Mardi Gras means fat Tuesday, the culmination of the season between Christmas and Lent. Fat Tuesday falls on the day before Ash Wednesday, the first day of Lent. During the 46-day Lent period, many Christians forego the eating of meat, either completely or on Fridays. They also traditionally give up a favored food, drink, or habit. Fat Tuesday is a last chance party excuse before a six-week period of abstinence, and residents of New Orleans, Louisiana, are famous for their Mardi Gras celebrations and parades.
Mardi Gras history begins in 1699, when it was brought to the United States by a French explorer named Iberville. The French had celebrated this holiday since the middle ages. The tradition of masked festivals during Mardi Gras was popular in New Orleans while it was ruled by the French. However, when the US took possession of the city the tradition was banned until 1823 when the large Creole population convinced the government to allow the masked holiday.
Mardi Gras history hit a snag again in then 1840’s and 50’s when it was banned once again due to the negative reputation that surrounded it. Then in 1857 the Comus organization was formed and Mardi Gras was once again allowed. Then in 1872 the “king of Carnival” tradition began and the colors purple, green, and gold became the official colors of the parade.
Mardi Gras history was put on hold again in 1918 and 1919 when the US was involved in World War One. The celebration was weak during the 1920’s and 30’s when the country suffered through the Great Depression and Prohibition.
Mardi Gras thrived during the 1940’s, though it was canceled during the years of war again. Since then the popularity of Mardi Gras has been on the rise. Every year thousand of tourists travel to New Orleans to take part in the celebration, involving masks, beads, parades, liquor, and music.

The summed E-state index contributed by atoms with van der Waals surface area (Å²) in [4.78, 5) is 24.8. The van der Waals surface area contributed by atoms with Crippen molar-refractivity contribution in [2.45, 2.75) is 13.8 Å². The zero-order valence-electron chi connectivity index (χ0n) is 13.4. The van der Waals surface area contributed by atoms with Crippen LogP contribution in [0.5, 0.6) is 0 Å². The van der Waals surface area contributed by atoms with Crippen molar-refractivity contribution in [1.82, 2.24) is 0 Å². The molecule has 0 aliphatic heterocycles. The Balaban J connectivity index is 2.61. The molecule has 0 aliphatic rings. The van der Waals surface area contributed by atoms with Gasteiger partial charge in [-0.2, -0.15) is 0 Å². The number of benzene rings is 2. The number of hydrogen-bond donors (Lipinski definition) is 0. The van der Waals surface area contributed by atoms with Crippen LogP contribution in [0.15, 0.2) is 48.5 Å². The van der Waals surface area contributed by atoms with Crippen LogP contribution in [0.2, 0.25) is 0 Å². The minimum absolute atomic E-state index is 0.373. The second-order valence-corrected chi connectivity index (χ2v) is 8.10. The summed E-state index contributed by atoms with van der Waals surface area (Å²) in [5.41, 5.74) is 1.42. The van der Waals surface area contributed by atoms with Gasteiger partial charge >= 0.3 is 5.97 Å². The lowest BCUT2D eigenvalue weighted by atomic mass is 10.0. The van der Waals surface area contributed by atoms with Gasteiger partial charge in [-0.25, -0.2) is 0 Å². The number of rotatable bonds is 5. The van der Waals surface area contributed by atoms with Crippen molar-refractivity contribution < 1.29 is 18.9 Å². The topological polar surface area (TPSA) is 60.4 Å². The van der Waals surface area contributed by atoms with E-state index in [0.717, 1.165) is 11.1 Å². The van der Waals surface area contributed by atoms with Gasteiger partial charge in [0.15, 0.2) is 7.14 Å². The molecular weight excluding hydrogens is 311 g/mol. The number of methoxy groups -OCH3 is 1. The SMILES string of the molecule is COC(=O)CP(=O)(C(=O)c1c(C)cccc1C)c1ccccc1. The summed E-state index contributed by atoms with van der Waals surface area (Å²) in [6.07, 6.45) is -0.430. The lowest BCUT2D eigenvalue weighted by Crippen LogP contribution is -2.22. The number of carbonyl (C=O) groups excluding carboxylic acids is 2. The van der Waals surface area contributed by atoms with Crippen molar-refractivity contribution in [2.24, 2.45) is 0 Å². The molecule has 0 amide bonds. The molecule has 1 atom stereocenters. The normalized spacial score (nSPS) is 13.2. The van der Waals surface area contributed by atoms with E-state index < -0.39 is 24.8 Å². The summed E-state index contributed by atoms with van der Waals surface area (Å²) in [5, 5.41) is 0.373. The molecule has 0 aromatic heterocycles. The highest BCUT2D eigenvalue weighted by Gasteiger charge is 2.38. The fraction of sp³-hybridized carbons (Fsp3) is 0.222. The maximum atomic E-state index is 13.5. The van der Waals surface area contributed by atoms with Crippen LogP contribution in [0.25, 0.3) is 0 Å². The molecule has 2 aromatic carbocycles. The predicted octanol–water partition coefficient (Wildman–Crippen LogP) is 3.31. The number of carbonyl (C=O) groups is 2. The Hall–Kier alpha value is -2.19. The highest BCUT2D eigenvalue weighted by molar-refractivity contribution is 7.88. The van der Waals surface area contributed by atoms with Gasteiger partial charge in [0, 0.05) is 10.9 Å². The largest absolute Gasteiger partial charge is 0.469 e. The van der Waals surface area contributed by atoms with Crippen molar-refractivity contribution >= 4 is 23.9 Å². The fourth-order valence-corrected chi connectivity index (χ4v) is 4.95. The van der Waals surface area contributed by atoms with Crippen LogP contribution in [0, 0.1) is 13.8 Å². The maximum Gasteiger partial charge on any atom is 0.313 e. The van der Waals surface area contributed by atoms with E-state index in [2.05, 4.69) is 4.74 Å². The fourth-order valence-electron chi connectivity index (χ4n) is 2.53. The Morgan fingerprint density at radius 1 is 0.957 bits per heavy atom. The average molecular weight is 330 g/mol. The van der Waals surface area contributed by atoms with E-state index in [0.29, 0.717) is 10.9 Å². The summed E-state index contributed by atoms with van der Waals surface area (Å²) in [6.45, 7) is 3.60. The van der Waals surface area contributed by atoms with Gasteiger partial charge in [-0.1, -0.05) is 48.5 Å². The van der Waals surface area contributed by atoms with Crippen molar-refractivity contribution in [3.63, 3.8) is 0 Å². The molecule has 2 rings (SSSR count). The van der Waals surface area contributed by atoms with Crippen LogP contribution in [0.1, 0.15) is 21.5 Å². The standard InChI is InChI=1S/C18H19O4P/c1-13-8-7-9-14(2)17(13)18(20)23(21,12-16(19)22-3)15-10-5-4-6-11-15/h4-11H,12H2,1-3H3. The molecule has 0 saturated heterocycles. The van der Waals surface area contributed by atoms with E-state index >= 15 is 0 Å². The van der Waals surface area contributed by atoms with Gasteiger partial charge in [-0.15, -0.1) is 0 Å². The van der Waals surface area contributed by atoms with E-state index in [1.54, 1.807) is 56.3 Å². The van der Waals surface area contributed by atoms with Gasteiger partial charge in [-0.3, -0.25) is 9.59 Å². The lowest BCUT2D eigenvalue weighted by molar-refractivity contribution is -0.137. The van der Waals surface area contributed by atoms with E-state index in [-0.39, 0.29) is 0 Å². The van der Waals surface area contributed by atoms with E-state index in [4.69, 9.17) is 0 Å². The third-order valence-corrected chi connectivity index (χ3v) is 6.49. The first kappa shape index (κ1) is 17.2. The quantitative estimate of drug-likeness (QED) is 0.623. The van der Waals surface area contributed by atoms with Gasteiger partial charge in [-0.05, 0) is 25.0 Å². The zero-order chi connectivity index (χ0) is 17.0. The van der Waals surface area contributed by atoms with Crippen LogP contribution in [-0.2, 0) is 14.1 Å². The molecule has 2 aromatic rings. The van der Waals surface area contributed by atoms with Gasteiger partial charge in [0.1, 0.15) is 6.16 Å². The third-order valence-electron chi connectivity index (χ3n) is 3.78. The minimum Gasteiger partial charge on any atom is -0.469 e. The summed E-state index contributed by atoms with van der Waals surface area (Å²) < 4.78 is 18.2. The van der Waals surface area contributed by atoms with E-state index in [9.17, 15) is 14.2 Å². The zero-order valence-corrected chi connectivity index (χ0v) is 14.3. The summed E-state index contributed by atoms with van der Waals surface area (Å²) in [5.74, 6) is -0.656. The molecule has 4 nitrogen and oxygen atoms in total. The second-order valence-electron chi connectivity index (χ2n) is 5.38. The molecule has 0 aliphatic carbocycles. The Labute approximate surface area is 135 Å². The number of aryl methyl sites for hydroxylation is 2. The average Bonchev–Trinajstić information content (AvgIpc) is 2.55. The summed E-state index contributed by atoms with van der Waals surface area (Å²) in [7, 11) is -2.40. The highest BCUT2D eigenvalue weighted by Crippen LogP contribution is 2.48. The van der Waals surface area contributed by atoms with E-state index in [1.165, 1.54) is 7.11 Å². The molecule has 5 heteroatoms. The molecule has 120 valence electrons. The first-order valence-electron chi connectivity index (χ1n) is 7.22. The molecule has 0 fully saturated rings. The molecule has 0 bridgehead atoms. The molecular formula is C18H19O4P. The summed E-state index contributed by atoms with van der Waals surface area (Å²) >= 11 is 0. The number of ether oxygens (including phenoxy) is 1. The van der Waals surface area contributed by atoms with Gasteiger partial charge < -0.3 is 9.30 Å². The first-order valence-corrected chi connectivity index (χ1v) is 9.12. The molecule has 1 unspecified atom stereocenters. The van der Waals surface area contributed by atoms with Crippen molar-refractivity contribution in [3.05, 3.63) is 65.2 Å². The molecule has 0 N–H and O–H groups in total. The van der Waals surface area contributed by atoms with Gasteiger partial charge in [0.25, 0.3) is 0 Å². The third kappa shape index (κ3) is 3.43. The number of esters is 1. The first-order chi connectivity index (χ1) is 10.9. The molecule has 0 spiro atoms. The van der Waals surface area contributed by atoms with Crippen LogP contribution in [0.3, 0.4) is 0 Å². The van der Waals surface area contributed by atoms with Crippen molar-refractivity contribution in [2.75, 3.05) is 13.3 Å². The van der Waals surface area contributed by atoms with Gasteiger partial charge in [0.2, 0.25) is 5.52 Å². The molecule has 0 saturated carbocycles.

What’s the difference between Cajun and Creole food?
New Orleans is famous for Cajun and Creole foods, so it’s no wonder that those who celebrate Mardi Gras concentrate on these foods for their Fat Tuesday parties. What’s the difference between Cajun and Creole foods? This is a question that is hotly debated. The two cuisines are confusingly intertwined and defy definition. Famous chef, restauranteur, and author Paul Prudhomme, father of the blackening technique, makes an attempt to differentiate the two. He describes Cajun food as country cooking, whereas Creole food is more elegant and sophisticated, city cooking so to speak.
King Cake history and tradition
No Mardi Gras celebration is complete without a King Cake, also known as Twelfth Night Cake. This cake is actually a sweetened yeast bread, usually baked in a ring shape. The cake is frosted with gold, green, and purple icing representing in order, power, faith, and justice. The traditional colors on the King Cake date back to 1872. They were taken from a prominent parade group, called a krewe.Although this cake is colorful and tasty, the real fun hides within the cake.
The maker of each King Cake hides a token in the cake. The tokens used are a dried red bean or a figurine of a baby, representing the Christ child. When the cake is cut and shared, the finder of the hidden treasure is said to enjoy good luck for the coming year. The lucky recipient may also be expected to bake the King Cake or throw the Mardi Gras party for the following year.
As they say in New Orleans, Laissez les bon temps rouler, or Let the good times roll!